1. Get a sick room ready.
You should have a room, preferably a bedroom, ready to be a sick room. You should have some medical supplies ready in that room like a thermometer, ibuprofen, hot water bottle, instant cold packs, face tissues, disinfectant spray cleaner, trash bags, face masks, and disposable gloves. You may also want a pandemic flu kit in that room for the people treating the sick.
2. Have white towels, wash cloths, and white bedding ready to use.
You want linens you can wash in very hot water or even put in boiling water to disinfect. You can also use bleach on white linens without issues. You want to have extra linens so you can change the sick beds quickly and wash the infected bodies without worry.
3. Have rolls of heavy plastic to cover surfaces like the bed, the floor, the windows,and the doorways.
You have to think about disease control going in and out of the house. You are trying just as hard to keep the disease out as well as keeping it controlled in your home.
4. Keep some chem suits on hand.
You may want to completely cover up to deal with a sick patient or having to go into infected areas. A chem suit with boots and gloves would be the ideal solution. You will also want a face mask and eye protection to keep safe.
5. Have one person who would be dedicated to taking care of the sick.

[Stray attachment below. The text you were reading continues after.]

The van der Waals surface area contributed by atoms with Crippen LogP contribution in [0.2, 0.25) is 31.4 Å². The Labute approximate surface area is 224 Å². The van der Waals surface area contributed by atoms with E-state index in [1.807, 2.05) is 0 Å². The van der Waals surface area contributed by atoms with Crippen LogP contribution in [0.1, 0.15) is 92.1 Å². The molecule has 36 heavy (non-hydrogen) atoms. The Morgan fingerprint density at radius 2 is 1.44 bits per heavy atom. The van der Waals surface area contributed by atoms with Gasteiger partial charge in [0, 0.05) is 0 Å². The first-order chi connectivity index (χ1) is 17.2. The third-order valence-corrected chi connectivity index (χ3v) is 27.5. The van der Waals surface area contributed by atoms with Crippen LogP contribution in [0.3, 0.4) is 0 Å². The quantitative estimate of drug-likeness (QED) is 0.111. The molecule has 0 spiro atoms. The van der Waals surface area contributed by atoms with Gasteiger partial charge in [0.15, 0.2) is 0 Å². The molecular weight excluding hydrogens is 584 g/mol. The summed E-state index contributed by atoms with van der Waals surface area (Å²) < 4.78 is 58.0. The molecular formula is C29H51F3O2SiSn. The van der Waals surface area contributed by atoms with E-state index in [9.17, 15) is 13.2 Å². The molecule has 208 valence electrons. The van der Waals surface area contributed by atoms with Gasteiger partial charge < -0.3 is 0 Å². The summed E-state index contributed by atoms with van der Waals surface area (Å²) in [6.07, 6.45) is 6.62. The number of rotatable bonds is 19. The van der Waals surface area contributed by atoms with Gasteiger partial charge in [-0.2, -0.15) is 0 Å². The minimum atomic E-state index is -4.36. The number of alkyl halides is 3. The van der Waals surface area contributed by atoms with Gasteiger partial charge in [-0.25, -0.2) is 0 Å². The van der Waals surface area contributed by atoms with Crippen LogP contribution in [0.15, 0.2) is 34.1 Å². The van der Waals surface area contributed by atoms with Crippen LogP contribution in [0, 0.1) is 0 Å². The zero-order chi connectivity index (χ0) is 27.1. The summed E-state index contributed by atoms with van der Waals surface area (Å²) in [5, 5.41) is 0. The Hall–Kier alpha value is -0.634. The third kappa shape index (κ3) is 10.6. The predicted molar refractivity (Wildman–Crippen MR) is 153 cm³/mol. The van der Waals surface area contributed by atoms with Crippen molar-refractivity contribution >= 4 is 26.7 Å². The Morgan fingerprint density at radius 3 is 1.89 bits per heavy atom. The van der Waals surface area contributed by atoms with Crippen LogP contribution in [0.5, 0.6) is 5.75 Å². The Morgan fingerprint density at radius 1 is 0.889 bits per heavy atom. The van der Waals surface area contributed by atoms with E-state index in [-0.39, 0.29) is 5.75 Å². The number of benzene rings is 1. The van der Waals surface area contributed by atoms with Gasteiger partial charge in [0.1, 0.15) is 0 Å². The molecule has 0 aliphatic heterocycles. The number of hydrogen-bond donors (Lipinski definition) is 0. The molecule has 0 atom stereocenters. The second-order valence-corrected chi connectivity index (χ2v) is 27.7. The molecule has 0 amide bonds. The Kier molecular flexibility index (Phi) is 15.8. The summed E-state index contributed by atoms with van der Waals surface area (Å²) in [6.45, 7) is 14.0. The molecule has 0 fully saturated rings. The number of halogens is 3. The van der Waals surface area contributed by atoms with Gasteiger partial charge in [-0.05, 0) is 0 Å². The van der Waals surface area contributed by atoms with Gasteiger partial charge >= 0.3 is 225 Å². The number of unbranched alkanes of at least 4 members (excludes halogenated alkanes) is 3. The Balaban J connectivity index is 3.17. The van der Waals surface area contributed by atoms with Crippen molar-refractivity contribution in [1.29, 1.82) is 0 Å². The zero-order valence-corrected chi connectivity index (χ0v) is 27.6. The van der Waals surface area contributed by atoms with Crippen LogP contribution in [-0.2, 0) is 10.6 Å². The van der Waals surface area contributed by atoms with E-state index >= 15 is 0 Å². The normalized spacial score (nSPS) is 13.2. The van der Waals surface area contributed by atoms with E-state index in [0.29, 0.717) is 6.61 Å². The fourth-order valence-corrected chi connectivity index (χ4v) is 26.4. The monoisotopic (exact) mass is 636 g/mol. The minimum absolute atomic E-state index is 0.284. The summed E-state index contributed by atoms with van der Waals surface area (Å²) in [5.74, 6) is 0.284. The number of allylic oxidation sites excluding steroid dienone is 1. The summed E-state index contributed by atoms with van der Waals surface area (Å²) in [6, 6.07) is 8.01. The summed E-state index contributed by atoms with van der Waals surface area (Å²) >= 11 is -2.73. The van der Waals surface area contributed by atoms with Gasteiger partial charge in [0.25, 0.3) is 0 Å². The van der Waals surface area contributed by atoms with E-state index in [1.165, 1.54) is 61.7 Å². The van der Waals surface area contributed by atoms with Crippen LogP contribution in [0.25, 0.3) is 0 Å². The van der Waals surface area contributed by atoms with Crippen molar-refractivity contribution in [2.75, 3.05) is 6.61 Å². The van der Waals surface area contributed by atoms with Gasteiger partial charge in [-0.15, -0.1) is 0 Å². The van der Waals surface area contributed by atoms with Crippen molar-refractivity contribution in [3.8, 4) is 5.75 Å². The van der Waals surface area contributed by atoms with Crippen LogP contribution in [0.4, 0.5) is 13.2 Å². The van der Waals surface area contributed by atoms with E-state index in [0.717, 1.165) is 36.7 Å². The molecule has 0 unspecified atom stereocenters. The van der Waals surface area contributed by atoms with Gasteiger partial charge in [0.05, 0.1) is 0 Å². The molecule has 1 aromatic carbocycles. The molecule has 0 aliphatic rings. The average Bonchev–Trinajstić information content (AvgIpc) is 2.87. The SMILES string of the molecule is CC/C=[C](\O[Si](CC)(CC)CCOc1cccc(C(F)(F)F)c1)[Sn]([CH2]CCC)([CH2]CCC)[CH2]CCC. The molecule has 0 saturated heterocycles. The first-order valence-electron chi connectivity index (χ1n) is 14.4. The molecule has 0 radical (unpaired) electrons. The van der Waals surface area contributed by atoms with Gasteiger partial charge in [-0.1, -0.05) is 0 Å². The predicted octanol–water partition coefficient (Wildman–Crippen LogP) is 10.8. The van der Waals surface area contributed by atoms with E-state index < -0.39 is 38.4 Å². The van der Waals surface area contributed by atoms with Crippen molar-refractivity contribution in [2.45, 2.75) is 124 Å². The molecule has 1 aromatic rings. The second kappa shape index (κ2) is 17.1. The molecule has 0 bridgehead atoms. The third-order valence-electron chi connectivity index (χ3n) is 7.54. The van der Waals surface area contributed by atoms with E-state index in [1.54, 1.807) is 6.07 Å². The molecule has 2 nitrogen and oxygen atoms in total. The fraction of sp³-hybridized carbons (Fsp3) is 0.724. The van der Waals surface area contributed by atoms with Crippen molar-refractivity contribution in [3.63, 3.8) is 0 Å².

The less people exposed to the sick person, the better the chances for everyone to stay healthy. Having one person designated to taking of the sick will keep everyone healthier. Having a designated respite person for the caretaker would be a good idea too.
6. Have a plan in place for death.
In a pandemic, death is inevitable. What will you do if someone dies? As morbid as it seems, you may want to have a body bag on hand. You also want to have a plan for disposal of the body. Where will it be buried? Will you bury the body? Those are your decisions alone, but having a plan will make those decisions easier.
7. Do not go anywhere if you don’t have to.
During a pandemic, being a homebody is your best bet for not catching the disease. Having a good food storage, water storage, and a disinfected home will be wise.
No one wants to think about getting sick much less think about a lot of people getting sick.
We like to think with all the technological and medical advances we have now, another influenza pandemic will not happen again. However, new strains of diseases are being developed all the time in nature and in labs. We can not be sure this will not happen again. In fact, it is likely to happen again.
What will you do to protect yourself during a pandemic? Do you think we could have another influenza pandemic?
If you’re interested in learning more old remedies, you should read The Lost Book Of Remedies.
The physical book has 300 pages, with 3 colored pictures for every plant and for every medicine.It was written by Claude Davis, whose grandfather was one of the greatest healers in America. Claude took his grandfather’s lifelong plant journal, which he used to treat thousands of people, and adapted it into this book.